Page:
Hostess, unions planning mediation to avoid liquidation
Trucks sit idle at the Hostess baking facility on November 16, 2012 in Oakland, Calif.
Hostess Brands may not be dead after all. The company's management and workers will be back at the bargaining table one last time today to try and avoid liquidating the company. A private mediation will take place behind closed doors.
The judge involved in the process said his goal was to save 18,500 jobs, and that all options to avoid liquidation had not yet been exhausted. He also made specific reference to the bakers' union intransigence.
Earlier this month, the bakers were faced with wage and benefit cuts. Instead of contesting them in court they walked off the job.
Having a third party involved could change the dynamic of the negotiations -- allowing for a bit more space on each side.
"In a sense you are laying it off on the mediator," says bankruptcy lawyer Bob Michaelson. "You don't have to take direct responsibility for the result. You can say we have a third party and we heard what had to happen. We're not pleased with the result but it's the best we can get."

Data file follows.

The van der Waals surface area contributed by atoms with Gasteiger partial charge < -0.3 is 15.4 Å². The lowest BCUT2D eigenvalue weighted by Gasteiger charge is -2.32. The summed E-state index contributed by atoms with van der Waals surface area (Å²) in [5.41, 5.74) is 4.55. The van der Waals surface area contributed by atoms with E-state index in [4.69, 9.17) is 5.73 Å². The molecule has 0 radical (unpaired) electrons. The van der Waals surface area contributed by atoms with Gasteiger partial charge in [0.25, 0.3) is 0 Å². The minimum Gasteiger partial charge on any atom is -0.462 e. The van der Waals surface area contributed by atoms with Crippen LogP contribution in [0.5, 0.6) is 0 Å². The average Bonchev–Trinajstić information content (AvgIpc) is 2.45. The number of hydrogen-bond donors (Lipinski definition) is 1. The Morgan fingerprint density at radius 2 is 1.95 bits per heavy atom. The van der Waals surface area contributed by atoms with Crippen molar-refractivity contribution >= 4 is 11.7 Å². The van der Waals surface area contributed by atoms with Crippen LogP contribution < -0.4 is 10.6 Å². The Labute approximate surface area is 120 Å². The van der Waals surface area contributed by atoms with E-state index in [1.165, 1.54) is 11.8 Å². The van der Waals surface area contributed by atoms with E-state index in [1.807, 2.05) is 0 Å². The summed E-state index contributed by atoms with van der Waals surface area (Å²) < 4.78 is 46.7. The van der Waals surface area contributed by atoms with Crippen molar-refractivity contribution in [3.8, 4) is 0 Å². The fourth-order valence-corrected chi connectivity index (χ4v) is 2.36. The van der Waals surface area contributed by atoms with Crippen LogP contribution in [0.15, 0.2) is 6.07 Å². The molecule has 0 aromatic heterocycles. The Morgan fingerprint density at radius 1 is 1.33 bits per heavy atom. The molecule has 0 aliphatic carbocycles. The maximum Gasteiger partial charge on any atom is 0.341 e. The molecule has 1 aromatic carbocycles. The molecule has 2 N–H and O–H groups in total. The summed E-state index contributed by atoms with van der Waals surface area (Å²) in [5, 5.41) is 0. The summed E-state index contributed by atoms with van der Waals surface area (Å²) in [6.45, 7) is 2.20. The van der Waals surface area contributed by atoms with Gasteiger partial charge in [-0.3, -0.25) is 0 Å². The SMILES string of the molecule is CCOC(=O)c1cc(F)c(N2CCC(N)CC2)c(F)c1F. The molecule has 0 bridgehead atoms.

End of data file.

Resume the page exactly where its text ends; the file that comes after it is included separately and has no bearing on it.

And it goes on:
Michaelson also adds that there was always gamesmanship involved here -- but now both realized they could lose here.
"They both realized everyone wound up losing," he says. "So how do you salvage something and also salvage face?"
The 12th hour mediation has brought new information to the table. One private-equity firm is interested in buying Hostess altogether.
And there’s an outpouring of Twinkie nostalgia -- potential signs it may be worth keeping the firm intact.
If they can’t agree today, Mike Kelly at Brand Value Advisors says it’s clear who gets hurt here.
"The executive suite will be fine. And those guys can always go out and get other jobs, I would assume," Kelly points out. "But labor obviously has the most to lose."